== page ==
If I had to guess how this past semester would have gone, I – like most people – wouldn’t have guessed that there would be a global pandemic that would have happened. Instead, I would have predicted that with the final week of classes starting tomorrow, I would be putting all of my finishing touches on final projects and starting to study – or at least looking over a study guide – for my women in the visual arts history course.
Instead, I am sitting here in the early hours of a Sunday morning, watching the HBO series The Newsroom on the TV in my living room by using a USB cord to stream the show from my iPhone to the TV while trying to figure out what I want my final prints to look like.
For a few weeks, I did a decent job of doing daily drawings and keeping up with my art history course moving online. Some of the drawings I have done are:
I basically have this week left of regular classes and then my semester ends on May 7th and here is what I have learned about myself: having limited face-to-face interaction with my peers isn’t the way I like to interact with people, serving house arrest would be no cake walk for, and that I’m tired of these “once in a generation events” like this and 9/11 and other events have happened during my life time.
Lithography, or the art making stones talk as my professor calls it, was an interesting class to take. Litho is the closest printmaking method to drawing; litho is the method of essentially using grease markers to draw on a stone and some chemistry to make the piece a piece of artwork.
Ballons, Watercolor, and Silkscreen
The first litho print I did was inspired, impart, by Banksy’s ‘Girl With Balloon’ after it was shredded at auction back in October.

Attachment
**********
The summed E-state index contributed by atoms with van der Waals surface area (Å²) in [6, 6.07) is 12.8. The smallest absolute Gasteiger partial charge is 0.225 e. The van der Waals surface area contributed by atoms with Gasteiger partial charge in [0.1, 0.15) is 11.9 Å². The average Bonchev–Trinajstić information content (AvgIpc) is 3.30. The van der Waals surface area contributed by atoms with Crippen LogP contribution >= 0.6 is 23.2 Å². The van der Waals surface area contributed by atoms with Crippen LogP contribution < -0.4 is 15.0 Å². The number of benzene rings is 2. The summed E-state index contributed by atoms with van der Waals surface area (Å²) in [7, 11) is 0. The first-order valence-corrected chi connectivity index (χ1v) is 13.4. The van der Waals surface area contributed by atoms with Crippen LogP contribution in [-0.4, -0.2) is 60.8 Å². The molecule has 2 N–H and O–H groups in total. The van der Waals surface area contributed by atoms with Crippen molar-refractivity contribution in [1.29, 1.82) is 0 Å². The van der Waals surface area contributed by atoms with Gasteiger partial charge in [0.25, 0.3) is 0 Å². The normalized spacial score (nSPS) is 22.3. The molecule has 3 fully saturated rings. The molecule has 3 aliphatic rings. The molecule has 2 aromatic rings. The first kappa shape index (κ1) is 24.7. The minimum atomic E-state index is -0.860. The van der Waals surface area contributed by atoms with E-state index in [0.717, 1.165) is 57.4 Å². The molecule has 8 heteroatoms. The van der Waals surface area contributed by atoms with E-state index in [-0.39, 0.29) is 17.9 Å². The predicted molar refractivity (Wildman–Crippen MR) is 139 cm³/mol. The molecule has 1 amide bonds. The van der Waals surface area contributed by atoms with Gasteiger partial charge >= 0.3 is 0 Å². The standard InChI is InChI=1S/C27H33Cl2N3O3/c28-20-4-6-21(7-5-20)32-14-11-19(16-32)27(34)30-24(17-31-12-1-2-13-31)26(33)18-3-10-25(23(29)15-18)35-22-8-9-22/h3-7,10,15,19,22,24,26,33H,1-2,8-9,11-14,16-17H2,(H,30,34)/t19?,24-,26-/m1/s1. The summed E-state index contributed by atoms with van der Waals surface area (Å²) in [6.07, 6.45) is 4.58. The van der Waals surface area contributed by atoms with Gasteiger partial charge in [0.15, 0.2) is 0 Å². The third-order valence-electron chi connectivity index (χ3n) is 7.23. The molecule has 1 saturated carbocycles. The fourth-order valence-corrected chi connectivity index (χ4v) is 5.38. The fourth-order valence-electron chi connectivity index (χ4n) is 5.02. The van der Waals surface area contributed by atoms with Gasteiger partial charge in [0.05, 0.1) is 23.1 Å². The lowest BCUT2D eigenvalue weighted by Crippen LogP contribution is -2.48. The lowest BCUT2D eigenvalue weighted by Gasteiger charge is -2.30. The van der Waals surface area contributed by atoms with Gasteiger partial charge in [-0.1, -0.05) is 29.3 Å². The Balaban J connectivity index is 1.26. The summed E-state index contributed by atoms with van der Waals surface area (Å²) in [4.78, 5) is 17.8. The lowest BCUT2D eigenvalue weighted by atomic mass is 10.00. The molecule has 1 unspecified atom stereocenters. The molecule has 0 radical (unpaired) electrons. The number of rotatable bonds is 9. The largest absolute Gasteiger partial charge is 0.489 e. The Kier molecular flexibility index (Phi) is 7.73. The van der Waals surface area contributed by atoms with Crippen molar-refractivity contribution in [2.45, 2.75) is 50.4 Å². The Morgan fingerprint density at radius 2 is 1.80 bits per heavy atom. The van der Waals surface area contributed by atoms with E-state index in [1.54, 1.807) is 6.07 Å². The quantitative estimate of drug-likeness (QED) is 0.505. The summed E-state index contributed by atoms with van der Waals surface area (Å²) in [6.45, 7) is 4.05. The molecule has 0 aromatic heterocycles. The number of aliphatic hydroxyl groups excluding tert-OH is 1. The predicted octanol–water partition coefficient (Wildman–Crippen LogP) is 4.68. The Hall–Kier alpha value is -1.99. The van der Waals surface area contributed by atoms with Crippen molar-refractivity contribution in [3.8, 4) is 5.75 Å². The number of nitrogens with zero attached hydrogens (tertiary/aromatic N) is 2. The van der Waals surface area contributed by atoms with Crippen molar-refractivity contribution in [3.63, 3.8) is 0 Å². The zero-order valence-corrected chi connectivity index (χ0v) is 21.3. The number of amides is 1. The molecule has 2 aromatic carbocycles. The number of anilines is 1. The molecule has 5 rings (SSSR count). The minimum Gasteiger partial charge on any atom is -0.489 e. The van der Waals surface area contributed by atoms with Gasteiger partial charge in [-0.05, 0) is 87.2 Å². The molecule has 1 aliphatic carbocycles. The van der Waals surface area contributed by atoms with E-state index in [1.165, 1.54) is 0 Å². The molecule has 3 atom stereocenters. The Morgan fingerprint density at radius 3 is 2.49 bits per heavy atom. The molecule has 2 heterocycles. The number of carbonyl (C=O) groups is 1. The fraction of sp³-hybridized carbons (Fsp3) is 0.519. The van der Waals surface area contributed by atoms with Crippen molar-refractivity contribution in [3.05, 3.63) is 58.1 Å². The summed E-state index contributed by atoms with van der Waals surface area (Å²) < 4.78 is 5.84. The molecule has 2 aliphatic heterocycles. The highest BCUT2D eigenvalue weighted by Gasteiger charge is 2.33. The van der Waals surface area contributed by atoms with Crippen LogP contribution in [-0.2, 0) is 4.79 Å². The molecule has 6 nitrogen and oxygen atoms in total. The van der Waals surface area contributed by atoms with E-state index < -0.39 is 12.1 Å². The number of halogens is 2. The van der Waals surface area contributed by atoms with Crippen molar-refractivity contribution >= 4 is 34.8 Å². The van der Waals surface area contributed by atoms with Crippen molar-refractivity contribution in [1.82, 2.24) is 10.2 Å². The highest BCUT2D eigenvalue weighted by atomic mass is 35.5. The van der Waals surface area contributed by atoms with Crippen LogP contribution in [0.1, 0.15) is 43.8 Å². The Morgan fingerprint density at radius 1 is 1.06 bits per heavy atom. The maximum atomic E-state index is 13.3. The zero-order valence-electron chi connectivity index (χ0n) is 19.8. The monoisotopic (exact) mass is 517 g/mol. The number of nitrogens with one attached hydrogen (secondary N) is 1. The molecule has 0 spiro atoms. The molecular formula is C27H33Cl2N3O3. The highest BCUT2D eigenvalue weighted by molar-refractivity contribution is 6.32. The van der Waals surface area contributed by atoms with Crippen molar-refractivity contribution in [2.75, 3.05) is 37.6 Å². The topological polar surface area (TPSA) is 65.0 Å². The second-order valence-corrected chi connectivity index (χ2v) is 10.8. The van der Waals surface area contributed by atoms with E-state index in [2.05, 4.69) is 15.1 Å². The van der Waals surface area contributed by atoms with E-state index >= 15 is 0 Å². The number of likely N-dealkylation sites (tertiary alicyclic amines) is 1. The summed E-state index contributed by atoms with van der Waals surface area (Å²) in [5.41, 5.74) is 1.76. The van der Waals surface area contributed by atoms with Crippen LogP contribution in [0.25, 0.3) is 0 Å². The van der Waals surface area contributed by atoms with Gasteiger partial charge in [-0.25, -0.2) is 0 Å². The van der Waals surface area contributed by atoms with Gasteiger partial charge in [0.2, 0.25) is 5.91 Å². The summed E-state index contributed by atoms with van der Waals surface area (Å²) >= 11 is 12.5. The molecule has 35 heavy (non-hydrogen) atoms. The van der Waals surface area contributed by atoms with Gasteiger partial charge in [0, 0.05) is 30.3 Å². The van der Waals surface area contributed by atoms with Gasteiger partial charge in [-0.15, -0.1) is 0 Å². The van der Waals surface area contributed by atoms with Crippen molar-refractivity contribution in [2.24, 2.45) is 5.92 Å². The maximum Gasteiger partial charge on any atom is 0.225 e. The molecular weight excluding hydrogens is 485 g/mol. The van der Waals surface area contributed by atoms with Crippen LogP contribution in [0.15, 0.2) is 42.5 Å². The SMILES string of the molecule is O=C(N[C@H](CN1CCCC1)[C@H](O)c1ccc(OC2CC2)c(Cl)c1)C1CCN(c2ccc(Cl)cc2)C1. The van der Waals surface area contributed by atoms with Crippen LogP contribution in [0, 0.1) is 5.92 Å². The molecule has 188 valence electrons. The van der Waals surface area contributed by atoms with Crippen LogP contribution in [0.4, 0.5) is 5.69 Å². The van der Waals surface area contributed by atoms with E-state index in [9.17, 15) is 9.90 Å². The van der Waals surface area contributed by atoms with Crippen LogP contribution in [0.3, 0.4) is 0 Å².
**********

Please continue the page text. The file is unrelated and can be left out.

Banksy has been on my mind since last spring semester when I did a research paper involving him and Shepard Fairey as graffiti artists. When I saw the news that a Banksy piece was shredded at auction, it gave me the idea to use the general balloon shape and clouds for my print. Granted, my print did turn out to be a bit closer to sperm.
One of the professors at USD pointed out how the clouds looked more like sperm then clouds, he suggested to use color to play with a bit gender. Especially since he knows that I have an interest in working with subject matter that deals with gender.
Since I also have an interest in silkscreen as a printmaking method, my litho professor wanted me to explore using silkscreen with litho to see how I can push my prints.
Adding the use of silkscreen came to discussion after a trip I got take with the USD Art Department in March. During the trip, we went to Highpoint Press where we saw Julie Mehretu’s ‘Entropia,’ which was a 32 layer print that combined litho and screen printing. This combination made me interested in seeing how litho and silkscreen can be used to work together; but Mehretu’s use of the two methods also lead me to become interested in using watercolor.
This is why when I worked on this first print, the thought of going the direction of using watercolor came about. I’m happy that it did, cause it has lead me to start thinking on how I can utilize watercolor with other printmaking techniques; which is nice since I’m taking an intro to printmaking class next term.
After the first critique in litho, I was given a better sense of how to progress with the next couple of litho prints.
One of the take aways that I was given was how it was clear that I enjoyed the line making aspect of lithography. And after also getting told to be more deliberate with my design, I had fun creating another balloon/sperm print:
I wanted to figure out how to be better at how to have better verity within my litho prints.
Another thing I wanted to use watercolor in another litho print.
While I was working on my second balloon print, I used the some litho plate to also create a print in which I explored a weird perspective…without meaning to.
By ‘without meaning to,’ I specifically mean that I had different intentions for the print, but as we know, life happens and I had to readjust after realizing my perspective was off.